crime, and then he is fired. On his trial he claims the the trial is unconstitutional because he no longer works for the company in question.

    Only one problem with that scenario. After telling the rioters
    to "fight like hell" and that he would be there with them when they
    broke into the Capitol building, he chose to stay behind.

    So who led the insurrection? Certainly not the fool who told them
    to do it. Nobody caught him on camera wearing a Vikings helmet (with
    horns), waving a Confederate flag, or throwing a fire extinguisher
    at a cop's head ...

    What kind of crazy talk is that?

    The US Constitution says the Senate has "sole power" to try cases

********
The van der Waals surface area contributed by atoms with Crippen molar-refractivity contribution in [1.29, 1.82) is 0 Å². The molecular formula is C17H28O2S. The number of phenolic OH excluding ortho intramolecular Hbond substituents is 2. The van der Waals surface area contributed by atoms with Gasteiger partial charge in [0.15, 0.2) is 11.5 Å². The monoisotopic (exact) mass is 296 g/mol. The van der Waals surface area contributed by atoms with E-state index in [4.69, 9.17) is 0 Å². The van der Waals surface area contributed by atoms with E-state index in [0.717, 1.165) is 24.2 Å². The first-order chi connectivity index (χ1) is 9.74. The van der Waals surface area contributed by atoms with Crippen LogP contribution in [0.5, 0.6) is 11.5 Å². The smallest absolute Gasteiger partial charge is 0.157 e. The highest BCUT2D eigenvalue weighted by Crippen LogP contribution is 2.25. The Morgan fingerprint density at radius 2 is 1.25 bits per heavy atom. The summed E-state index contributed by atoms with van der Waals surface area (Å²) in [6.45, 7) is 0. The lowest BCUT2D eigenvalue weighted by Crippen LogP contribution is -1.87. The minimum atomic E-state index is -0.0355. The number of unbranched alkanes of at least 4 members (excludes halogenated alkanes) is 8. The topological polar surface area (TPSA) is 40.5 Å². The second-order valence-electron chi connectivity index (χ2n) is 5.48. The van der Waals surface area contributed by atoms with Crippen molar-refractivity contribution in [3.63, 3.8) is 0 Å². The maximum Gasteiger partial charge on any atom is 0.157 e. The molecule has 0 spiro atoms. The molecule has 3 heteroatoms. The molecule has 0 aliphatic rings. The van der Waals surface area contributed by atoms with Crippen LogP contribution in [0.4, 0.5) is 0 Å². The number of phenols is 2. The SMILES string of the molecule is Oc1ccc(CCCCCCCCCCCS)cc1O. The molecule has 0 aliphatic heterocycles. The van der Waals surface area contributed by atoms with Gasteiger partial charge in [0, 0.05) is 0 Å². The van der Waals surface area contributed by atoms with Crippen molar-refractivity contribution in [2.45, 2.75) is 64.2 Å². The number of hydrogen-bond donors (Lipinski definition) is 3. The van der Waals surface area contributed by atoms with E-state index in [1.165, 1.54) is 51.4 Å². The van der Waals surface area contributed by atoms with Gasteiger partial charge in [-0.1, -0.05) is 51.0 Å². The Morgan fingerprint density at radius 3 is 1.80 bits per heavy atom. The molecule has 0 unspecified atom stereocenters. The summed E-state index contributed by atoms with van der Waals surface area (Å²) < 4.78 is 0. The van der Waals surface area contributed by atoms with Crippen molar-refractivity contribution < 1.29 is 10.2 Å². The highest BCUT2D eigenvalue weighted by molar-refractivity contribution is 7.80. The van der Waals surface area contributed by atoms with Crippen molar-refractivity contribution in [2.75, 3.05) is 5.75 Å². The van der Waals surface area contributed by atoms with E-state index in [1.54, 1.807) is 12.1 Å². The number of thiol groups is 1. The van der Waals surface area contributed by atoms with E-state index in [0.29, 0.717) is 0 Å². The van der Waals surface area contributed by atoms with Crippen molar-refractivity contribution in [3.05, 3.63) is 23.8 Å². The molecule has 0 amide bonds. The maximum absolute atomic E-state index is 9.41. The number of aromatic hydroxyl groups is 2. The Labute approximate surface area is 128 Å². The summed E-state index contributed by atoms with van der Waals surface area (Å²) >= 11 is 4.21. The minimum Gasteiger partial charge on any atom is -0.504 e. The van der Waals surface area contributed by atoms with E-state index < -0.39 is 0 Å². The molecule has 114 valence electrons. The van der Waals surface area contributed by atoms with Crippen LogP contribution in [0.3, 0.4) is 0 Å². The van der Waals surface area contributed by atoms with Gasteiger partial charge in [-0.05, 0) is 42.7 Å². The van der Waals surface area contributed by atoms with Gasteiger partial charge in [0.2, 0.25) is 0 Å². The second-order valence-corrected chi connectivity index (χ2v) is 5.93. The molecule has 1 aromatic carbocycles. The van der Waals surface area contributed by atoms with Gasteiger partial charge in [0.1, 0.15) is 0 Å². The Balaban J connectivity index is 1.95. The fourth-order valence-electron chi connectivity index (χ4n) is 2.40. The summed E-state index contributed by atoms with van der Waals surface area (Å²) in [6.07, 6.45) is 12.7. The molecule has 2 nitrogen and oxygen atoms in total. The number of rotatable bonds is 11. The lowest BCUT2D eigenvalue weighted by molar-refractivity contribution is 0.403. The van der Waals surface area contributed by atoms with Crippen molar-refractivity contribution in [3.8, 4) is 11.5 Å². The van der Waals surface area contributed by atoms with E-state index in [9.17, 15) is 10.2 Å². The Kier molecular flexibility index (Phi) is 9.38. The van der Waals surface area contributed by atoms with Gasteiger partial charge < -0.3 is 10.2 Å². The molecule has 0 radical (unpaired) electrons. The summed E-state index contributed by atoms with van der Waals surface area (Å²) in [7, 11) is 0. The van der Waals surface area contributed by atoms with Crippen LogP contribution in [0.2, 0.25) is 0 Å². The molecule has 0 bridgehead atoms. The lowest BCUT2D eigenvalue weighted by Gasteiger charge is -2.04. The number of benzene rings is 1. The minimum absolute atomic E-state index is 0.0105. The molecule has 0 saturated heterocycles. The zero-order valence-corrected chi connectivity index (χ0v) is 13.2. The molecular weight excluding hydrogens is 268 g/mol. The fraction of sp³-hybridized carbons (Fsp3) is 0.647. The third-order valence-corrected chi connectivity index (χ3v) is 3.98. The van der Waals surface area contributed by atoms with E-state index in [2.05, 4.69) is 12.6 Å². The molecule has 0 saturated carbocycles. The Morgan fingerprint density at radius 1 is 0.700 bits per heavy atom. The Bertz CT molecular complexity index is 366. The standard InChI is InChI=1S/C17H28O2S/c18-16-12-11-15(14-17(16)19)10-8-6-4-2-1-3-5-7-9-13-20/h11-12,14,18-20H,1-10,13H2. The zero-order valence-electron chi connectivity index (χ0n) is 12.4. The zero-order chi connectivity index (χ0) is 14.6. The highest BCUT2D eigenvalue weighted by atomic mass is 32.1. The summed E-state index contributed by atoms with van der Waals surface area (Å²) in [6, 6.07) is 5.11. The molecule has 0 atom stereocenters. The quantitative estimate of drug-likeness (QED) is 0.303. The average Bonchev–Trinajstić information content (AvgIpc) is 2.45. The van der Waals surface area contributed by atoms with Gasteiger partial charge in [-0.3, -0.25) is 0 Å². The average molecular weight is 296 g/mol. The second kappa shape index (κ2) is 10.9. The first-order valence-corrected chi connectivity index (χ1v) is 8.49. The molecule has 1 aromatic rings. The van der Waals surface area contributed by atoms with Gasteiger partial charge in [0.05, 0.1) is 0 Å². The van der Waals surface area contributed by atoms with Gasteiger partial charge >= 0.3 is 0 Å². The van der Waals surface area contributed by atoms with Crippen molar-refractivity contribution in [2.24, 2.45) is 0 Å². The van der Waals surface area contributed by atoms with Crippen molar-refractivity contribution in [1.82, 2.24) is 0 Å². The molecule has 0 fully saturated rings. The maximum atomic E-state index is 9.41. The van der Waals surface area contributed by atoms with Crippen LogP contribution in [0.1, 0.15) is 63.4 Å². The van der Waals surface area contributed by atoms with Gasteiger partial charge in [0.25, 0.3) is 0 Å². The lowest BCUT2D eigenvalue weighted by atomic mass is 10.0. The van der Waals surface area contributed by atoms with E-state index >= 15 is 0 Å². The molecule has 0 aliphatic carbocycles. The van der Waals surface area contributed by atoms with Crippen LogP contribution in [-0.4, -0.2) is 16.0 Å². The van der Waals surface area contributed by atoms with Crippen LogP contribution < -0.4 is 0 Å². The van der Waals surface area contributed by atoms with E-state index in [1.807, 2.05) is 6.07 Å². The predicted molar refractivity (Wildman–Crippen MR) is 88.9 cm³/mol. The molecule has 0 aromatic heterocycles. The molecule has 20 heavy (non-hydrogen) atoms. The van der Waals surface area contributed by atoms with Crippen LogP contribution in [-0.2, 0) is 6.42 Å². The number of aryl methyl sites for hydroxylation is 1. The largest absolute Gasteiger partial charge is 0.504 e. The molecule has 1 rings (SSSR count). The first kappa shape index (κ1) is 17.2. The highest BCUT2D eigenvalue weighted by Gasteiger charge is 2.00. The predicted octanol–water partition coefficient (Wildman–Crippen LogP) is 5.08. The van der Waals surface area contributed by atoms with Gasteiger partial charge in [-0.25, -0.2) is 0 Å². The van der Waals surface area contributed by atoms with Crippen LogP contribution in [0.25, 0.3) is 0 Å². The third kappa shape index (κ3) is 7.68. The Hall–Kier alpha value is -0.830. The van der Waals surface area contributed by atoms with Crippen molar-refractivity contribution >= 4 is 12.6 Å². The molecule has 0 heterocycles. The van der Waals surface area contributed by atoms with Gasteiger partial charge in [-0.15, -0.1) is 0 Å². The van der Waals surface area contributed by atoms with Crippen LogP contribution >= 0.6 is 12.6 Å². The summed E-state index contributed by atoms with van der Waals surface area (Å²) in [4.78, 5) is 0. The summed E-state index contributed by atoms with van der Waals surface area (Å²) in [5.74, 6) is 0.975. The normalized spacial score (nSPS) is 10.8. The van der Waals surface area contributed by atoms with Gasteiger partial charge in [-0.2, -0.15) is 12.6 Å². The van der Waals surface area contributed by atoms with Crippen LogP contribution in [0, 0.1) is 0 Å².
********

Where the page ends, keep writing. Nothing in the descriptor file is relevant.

of impeachment. Which is why the first thing the Senate did when the
    trial got started was to have to vote to decide if the trial itself
    was constitutional. The vote easily passed by a clear majority.

    He'd probably do better by claiming insanity.

    Insanity is a legal defense, but only a qualified psychiatrist could
    have him sent to the loony-bin (St. Elizabeth's Mental Hospital is the
    place where John Hinckley enjoyed his semi-retirement). Some folks
    love it there, and never want to leave.

    That'll probably work for Trump as well, there are many witnesses that can confirm that he was -- and still is -- insane.

    But did he know right from wrong at the time the crime was committed?
    That is the question. If he was, and it can be proven, then the Senate
    would have grounds to find him "not guilty by reason of insanity".

    However, this is a political trial. Not a criminal trial. And even
    though there are some doctors in the Senate, none that I know of are
    shrinks.

    OTOH, Trump can do everybody a favor by admitting himself ...

    --Lee

    --
    If PBS won't do it, who will?